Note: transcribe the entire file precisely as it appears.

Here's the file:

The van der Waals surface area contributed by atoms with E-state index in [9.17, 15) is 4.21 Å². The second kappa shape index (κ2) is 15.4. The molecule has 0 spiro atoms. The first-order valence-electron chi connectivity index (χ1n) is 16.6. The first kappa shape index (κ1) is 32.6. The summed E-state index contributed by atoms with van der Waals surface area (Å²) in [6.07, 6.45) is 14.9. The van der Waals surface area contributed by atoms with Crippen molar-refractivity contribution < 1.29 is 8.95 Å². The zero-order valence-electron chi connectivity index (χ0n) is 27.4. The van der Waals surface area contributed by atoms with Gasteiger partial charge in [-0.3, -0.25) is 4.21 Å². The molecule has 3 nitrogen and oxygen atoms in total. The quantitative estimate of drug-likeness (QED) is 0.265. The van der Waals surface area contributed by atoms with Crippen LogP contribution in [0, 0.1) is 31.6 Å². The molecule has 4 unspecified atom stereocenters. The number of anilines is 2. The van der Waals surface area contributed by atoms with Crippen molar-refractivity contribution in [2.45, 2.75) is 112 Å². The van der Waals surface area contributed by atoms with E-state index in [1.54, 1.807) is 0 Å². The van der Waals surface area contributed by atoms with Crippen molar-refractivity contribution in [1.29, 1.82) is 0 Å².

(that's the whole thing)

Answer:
The van der Waals surface area contributed by atoms with E-state index in [9.17, 15) is 4.21 Å². The second kappa shape index (κ2) is 15.4. The molecule has 0 spiro atoms. The first-order valence-electron chi connectivity index (χ1n) is 16.6. The first kappa shape index (κ1) is 32.6. The summed E-state index contributed by atoms with van der Waals surface area (Å²) in [6.07, 6.45) is 14.9. The van der Waals surface area contributed by atoms with Crippen molar-refractivity contribution < 1.29 is 8.95 Å². The zero-order valence-electron chi connectivity index (χ0n) is 27.4. The van der Waals surface area contributed by atoms with Gasteiger partial charge in [-0.3, -0.25) is 4.21 Å². The molecule has 3 nitrogen and oxygen atoms in total. The quantitative estimate of drug-likeness (QED) is 0.265. The van der Waals surface area contributed by atoms with Crippen LogP contribution in [0, 0.1) is 31.6 Å². The molecule has 4 unspecified atom stereocenters. The number of anilines is 2. The van der Waals surface area contributed by atoms with Crippen molar-refractivity contribution in [2.45, 2.75) is 112 Å². The van der Waals surface area contributed by atoms with E-state index in [1.54, 1.807) is 0 Å². The van der Waals surface area contributed by atoms with Crippen molar-refractivity contribution in [1.29, 1.82) is 0 Å².